Well, because…

Once fully privatised, why should the Royal Bank of Scotland behave differently than in the past?

They’ve learnt that what they did in the past loses squillions.

We do all agree that private sector banks are run by greedy bastard capitalists, yes?

And greedy bastard capitalists like to make money, not lose it?

Quite, so they may well find interesting new ways of losing money in the future but they’re not going to do again what they did, are they?

The one major banking institution that did not take taxpayers’ money – and which, instead, helped rescue others that failed – was Nationwide building society. And it was the only major institution not on the stock market.

And a number of mutuals went under as well. It ain’t quite as clear as you’re making out.

10 thoughts on “Well, because…”

  1. Giovanni Botulismo

    He suggests that Nationwide is a major banking organisation “like the failed banks”, if I may paraphrase ever so slightly.

    Perhaps he believes that taking deposits and operating a current account makes an organisation a major bank – which is strange when he’s just made the point that it was the non-retail other activities of banks which took them down.

    All credit to Nationwide for sticking to its knitting but it has little in common with RBS et al. It has more in common with the lovely cuddly mutual and effical innit Cooperative Bank whose record even in deposit taking, retail lending and retail banking services was (and maybe still is) pretty dire.

  2. bloke (not) in spain

    Greedy bastard capitalists?
    The banks?
    Greedy corporate socialists, more like it.

    And of course they’ll do it again. They’re doing it now.

  3. > “The one major banking institution that did not take taxpayers’ money…”

    From memory, neither HSBC not Barclays were bailed out. The former received loans from the parent group; the latter raised the money from private investors (middle-eastern, I seem to recall).

  4. From memory, neither HSBC not Barclays were bailed out.

    And I seem to also recall much wailing and gnashing of teeth from the one-eyed Scottish idiot, who obviously had wanted to use the situation to nationalise all the retail banks.

  5. “they’re not going to do again what they did, are they?”

    Up to a point Lord Copper. Two problems with that:

    1) It’s obviously not always or even often true. PPI was a mis-selling scandal, and by no means the first. The bizarre thing is that these scandals are routine and seem always to involve all of the majors. This defies normality; the banks cannot be that incompetent. Are the rules too strict?

    2) Sometimes it’s “rogues” working on specific desks. Their incentives are very different to those of the shareholders and the bank in general.

  6. “they’re not going to do again what they did, are they?”

    Well, yes, they probably are. Ship financing, property lending, sovereign syndicated loans are examples of things that have turned sour on the banks more than once.

    Apart from HSBC and Barclays not taking the taxpayer’s shilling, it’s also down to the one-eyed Caledonian loon that Lloyds got shafted with HBOS.

    Incidentally, I think it was ex-mutuals that failed giving us Santander’s presence here and not mutuals themselves going bust.

  7. Don’t they do it again every generation, once the senior bankers who remember it all going pear shaped last time have retired?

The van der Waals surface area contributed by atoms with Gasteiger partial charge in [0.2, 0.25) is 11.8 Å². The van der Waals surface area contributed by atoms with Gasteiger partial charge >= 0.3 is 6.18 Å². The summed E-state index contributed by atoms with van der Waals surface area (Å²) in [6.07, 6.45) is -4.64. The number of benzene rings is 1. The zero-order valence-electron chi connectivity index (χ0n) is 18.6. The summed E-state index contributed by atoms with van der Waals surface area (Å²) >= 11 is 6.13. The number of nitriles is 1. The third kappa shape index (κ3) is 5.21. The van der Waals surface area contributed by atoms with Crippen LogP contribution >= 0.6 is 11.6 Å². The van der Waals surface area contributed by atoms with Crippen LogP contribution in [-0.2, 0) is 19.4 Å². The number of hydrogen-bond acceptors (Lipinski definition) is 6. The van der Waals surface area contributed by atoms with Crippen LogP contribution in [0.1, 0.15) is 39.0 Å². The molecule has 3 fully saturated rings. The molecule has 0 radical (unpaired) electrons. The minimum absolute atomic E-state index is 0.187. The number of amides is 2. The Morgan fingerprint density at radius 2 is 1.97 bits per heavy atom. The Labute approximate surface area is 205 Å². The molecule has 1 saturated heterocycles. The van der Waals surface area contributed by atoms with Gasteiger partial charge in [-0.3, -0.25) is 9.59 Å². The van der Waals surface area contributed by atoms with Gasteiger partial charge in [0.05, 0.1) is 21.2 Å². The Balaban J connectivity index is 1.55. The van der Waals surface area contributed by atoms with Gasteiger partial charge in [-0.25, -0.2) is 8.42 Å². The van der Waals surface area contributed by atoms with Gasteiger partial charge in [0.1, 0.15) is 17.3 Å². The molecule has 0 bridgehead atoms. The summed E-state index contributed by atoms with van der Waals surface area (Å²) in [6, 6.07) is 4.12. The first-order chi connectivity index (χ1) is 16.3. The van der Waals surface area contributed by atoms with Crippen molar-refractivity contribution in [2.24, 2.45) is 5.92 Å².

I think that’s what the Spectator banking man says anyway.

  8. What Andrew M said. In fact HSBC had a rights issue in Hong Kong so that it could buy and bail out any smaller banks that failed.
    A few mutuals did go bust, memorably Dunfermline Building Society.
    In fact none of the quoted companies actually went bust – they were told by HM Treasury under Alastair Darling that they needed a lot more capital than they had held under Gordon Brown and some of them couldn’t raise enough from shareholders so got taken over by bigger stronger banks. Bank of Scotland had lost billions but the Halifax half of HBOS had more capital than BoS had lost.

    I have read Mr Calderwood’s report on Northern Rock which had net assets in excess of £2billion when it was expropriated by Darling. In order to pretend that the expropriation was justified, he’s done some very dubious things like charging NR for the fee that HM Treasury paid to Goldman Sachs to advise them whether or not to acquire NR, assuming losses on defaulting loans and ignoring the tax relief on those losses, and then, because that wasn’t enough, assumed that (i) a bank run would eliminate *all* its deposits (including fixed-term ones) overnight and (ii) the BoE would fail in its primary function as a lender of last resort so that (iii) it would have to make a “fire sale” of its book of mortgages and (iv) these would be sold at a 20% discount to their written-down value. If a private sector banker tried that sort of stuff, Martin Wheatley would be down on him like a ton of bricks.

  9. Actually the entire banking system in other countries came out much much better than that in the UK-eg Oz and Canada.
    The important question is why does it matter if a bank goes bust? Why is is that a bank failure can destroy the entire economy? How did this happen?
    The ultimate answer, as best as I can tell, is that the banking system (= credit system) in a permanent deficit country like the UK is a branch of govt run by functionaries posing as business persons. They are untouchable bc they are vital for govt. business. Absent physical revolution, the banking industry provides more control over the UK population than the police force.
    How else can we explain Fred Goodwin being knighted for services to banking? Cld the Tories have won the election without engineering a housing boom via the banking system?

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